Blue and White, Gesher, Kulanu file party slates hours before deadline
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Blue and White, Gesher, Kulanu file party slates hours before deadline

Parties register candidate lists to Central Elections Committee amid a flurry of mergers and talks of possible alliances still in the works

Raoul Wootliff is the The Times of Israel's political correspondent.

Head of the Gesher Political party MK Orly Levy Abekasis at the Central Elections Committee, where political parties running for a spot in the upcoming Israeli elections, arrive to present their slates, Tel Aviv, February 21, 2019 (Yonatan Sindel/Flash90)
Head of the Gesher Political party MK Orly Levy Abekasis at the Central Elections Committee, where political parties running for a spot in the upcoming Israeli elections, arrive to present their slates, Tel Aviv, February 21, 2019 (Yonatan Sindel/Flash90)

With less than two hours remaining until the final deadline, the newly formed Blue and White party on Thursday evening presented the Central Elections Committee with its joint party slate of candidates from the Israel Resilience Party and Yesh Atid.

“We are delighted to present here a chance for change,” said party number nine Yoaz Hendel. “Our party has people from the right and left but we are coming together to work for the public, not dividing it. With this great list we will form the government.”

Former IDF major general Orna Barbivai, number 10 on the slate, said that the party will “stand above the small politics of others. We represent something bigger.”

The Central Elections Committee opened its doors on Wednesday for parties jostling for the Knesset’s 120 seats to register their rosters ahead of the Apri 9 elections. With over 60 parties in total having taken registration forms, 27 had completed registration by Thursday evening, overtaking the 26 who had filed in the 2015 elections.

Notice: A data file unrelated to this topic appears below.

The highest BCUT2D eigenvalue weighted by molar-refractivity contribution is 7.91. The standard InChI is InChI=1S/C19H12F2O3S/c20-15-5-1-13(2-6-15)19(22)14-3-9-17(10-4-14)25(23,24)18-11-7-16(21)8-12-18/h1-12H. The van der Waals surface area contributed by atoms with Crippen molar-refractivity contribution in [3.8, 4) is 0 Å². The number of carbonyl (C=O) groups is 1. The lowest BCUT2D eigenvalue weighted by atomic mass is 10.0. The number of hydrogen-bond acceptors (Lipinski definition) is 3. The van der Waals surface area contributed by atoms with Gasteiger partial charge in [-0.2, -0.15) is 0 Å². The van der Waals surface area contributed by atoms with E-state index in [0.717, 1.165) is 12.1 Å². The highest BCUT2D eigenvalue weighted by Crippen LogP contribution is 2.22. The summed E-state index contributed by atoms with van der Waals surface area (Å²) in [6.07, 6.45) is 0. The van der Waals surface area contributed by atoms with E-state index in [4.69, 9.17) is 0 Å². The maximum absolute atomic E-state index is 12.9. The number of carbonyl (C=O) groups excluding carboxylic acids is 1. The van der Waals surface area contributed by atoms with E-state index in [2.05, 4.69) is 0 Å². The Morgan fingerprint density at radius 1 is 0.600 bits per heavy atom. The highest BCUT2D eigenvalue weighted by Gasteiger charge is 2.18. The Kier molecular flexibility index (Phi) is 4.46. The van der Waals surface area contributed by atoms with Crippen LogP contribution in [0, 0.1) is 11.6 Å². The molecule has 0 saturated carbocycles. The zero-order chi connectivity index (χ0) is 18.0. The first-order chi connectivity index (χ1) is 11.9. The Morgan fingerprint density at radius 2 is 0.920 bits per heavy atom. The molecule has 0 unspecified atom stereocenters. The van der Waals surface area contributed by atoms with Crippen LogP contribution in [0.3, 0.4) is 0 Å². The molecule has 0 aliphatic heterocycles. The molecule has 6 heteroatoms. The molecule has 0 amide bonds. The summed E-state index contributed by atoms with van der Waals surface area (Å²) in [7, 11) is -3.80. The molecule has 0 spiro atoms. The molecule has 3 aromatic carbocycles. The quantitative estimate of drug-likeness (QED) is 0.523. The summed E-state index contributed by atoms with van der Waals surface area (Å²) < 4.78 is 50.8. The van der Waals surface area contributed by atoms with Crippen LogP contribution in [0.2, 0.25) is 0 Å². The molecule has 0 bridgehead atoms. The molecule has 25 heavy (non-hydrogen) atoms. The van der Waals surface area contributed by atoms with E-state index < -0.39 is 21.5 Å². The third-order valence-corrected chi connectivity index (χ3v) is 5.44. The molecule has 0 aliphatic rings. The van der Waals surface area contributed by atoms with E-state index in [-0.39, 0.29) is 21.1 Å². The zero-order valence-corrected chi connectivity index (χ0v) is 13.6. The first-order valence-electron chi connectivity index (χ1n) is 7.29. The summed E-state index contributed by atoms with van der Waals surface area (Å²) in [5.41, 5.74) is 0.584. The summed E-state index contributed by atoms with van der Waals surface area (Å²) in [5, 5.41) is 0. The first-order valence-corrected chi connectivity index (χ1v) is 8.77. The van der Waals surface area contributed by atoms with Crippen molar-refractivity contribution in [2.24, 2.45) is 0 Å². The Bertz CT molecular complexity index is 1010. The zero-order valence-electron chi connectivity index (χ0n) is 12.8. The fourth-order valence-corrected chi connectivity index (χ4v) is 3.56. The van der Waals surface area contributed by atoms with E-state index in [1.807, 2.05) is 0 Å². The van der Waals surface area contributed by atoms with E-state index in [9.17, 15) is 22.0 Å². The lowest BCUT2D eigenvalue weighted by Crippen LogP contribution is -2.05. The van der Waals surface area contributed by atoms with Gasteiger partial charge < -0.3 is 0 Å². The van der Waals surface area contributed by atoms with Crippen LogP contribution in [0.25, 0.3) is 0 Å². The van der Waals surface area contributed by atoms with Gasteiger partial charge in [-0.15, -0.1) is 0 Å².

Parties are registered at the Central Elections Committee, where political parties running for a spot in the upcoming Israeli elections arrive to present their party slates, on February 21, 2019 (Yonatan Sindel/Flash90)

But with time ticking to the 10 p.m. unextendable deadline, a number of major parties — Likud, Labor, Meretz, Kulanu, Shas and more — were yet to file their own lists.

Amid a flurry of mergers and talks of possible alliances still in the works, one veteran Central Elections Committee official told The Times of Israel that this year’s registration “felt like the most tense it’s ever been.”

Prime Minister Benjamin Netanyahu was reportedly engaged in last minute efforts to unite right-wing parties against the fresh threat of a centrist bloc posed by the Blue and White alliance.

Likud lawmaker MK David Bitan, speaking to the Times of Israel outside the committee proceedings, said that Likud’s final list would be ready “very, very soon.”

The Blue and White party was formed overnight Wednesday-Thursday after marathon negotiations between Israel Resilience chair Benny Gantz and Yesh Atid leader Yair Lapid.

Under the merger agreement, Yesh Atid candidates fill 13 of the first 30 slots, Israel Resilience gets 12, and Moshe Ya’alon’s Telem party, which merged with Israel Resilience last month, has four slots. Ex-IDF chief of staff Gabi Ashkenazi, who joined the party Wednesday night, is in the fourth spot on the list.

The first four first spots on the list are thus: Gantz, Lapid, Ya’alon and Ashkenazi. Of that quartet, only Lapid is not a former head of the army.